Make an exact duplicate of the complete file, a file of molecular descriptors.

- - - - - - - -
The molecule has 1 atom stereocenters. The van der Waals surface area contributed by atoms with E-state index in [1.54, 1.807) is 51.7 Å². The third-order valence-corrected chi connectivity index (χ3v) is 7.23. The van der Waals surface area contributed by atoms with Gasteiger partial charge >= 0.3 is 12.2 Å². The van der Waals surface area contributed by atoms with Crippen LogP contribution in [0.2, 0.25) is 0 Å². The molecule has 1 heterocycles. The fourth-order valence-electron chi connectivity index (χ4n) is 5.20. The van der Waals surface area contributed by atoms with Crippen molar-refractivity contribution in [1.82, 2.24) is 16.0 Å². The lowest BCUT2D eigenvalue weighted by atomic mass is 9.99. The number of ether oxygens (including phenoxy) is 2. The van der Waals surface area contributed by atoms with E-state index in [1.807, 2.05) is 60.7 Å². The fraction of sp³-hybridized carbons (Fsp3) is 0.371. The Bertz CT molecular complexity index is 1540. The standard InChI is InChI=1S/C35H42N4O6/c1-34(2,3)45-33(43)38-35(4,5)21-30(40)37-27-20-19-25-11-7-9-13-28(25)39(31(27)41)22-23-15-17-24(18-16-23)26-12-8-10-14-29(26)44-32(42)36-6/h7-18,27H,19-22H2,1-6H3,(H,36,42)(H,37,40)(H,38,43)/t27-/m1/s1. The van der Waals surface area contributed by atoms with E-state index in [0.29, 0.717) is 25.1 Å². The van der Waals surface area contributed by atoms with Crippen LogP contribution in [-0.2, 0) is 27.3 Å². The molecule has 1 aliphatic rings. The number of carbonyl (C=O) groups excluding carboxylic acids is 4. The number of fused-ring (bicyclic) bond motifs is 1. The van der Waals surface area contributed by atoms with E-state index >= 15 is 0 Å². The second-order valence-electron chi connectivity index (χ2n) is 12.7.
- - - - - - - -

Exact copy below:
The molecule has 1 atom stereocenters. The van der Waals surface area contributed by atoms with E-state index in [1.54, 1.807) is 51.7 Å². The third-order valence-corrected chi connectivity index (χ3v) is 7.23. The van der Waals surface area contributed by atoms with Gasteiger partial charge >= 0.3 is 12.2 Å². The van der Waals surface area contributed by atoms with Crippen LogP contribution in [0.2, 0.25) is 0 Å². The molecule has 1 heterocycles. The fourth-order valence-electron chi connectivity index (χ4n) is 5.20. The van der Waals surface area contributed by atoms with Crippen molar-refractivity contribution in [1.82, 2.24) is 16.0 Å². The lowest BCUT2D eigenvalue weighted by atomic mass is 9.99. The number of ether oxygens (including phenoxy) is 2. The van der Waals surface area contributed by atoms with E-state index in [1.807, 2.05) is 60.7 Å². The fraction of sp³-hybridized carbons (Fsp3) is 0.371. The Bertz CT molecular complexity index is 1540. The standard InChI is InChI=1S/C35H42N4O6/c1-34(2,3)45-33(43)38-35(4,5)21-30(40)37-27-20-19-25-11-7-9-13-28(25)39(31(27)41)22-23-15-17-24(18-16-23)26-12-8-10-14-29(26)44-32(42)36-6/h7-18,27H,19-22H2,1-6H3,(H,36,42)(H,37,40)(H,38,43)/t27-/m1/s1. The van der Waals surface area contributed by atoms with E-state index in [0.29, 0.717) is 25.1 Å². The van der Waals surface area contributed by atoms with Crippen LogP contribution in [-0.2, 0) is 27.3 Å². The molecule has 1 aliphatic rings. The number of carbonyl (C=O) groups excluding carboxylic acids is 4. The number of fused-ring (bicyclic) bond motifs is 1. The van der Waals surface area contributed by atoms with E-state index >= 15 is 0 Å². The second-order valence-electron chi connectivity index (χ2n) is 12.7.